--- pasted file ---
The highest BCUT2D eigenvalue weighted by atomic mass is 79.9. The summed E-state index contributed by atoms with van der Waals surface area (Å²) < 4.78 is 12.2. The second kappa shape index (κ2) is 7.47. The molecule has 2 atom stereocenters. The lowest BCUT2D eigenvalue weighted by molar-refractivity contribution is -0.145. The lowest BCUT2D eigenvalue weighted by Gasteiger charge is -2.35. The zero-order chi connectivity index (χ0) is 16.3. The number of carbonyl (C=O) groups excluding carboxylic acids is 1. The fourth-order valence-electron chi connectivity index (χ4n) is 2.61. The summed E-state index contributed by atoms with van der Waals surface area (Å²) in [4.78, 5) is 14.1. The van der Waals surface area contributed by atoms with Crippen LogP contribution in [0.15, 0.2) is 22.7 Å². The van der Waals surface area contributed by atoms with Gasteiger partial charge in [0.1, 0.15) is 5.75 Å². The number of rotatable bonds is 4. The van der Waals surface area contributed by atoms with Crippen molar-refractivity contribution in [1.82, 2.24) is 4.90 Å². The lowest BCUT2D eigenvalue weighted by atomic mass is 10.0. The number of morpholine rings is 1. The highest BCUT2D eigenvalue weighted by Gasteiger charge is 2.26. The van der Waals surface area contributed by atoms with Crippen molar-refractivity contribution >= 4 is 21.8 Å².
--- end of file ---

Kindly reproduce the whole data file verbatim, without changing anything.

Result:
The highest BCUT2D eigenvalue weighted by atomic mass is 79.9. The summed E-state index contributed by atoms with van der Waals surface area (Å²) < 4.78 is 12.2. The second kappa shape index (κ2) is 7.47. The molecule has 2 atom stereocenters. The lowest BCUT2D eigenvalue weighted by molar-refractivity contribution is -0.145. The lowest BCUT2D eigenvalue weighted by Gasteiger charge is -2.35. The zero-order chi connectivity index (χ0) is 16.3. The number of carbonyl (C=O) groups excluding carboxylic acids is 1. The fourth-order valence-electron chi connectivity index (χ4n) is 2.61. The summed E-state index contributed by atoms with van der Waals surface area (Å²) in [4.78, 5) is 14.1. The van der Waals surface area contributed by atoms with Crippen LogP contribution in [0.15, 0.2) is 22.7 Å². The van der Waals surface area contributed by atoms with Gasteiger partial charge in [0.1, 0.15) is 5.75 Å². The number of rotatable bonds is 4. The van der Waals surface area contributed by atoms with Crippen molar-refractivity contribution in [1.82, 2.24) is 4.90 Å². The lowest BCUT2D eigenvalue weighted by atomic mass is 10.0. The number of morpholine rings is 1. The highest BCUT2D eigenvalue weighted by Gasteiger charge is 2.26. The van der Waals surface area contributed by atoms with Crippen molar-refractivity contribution >= 4 is 21.8 Å².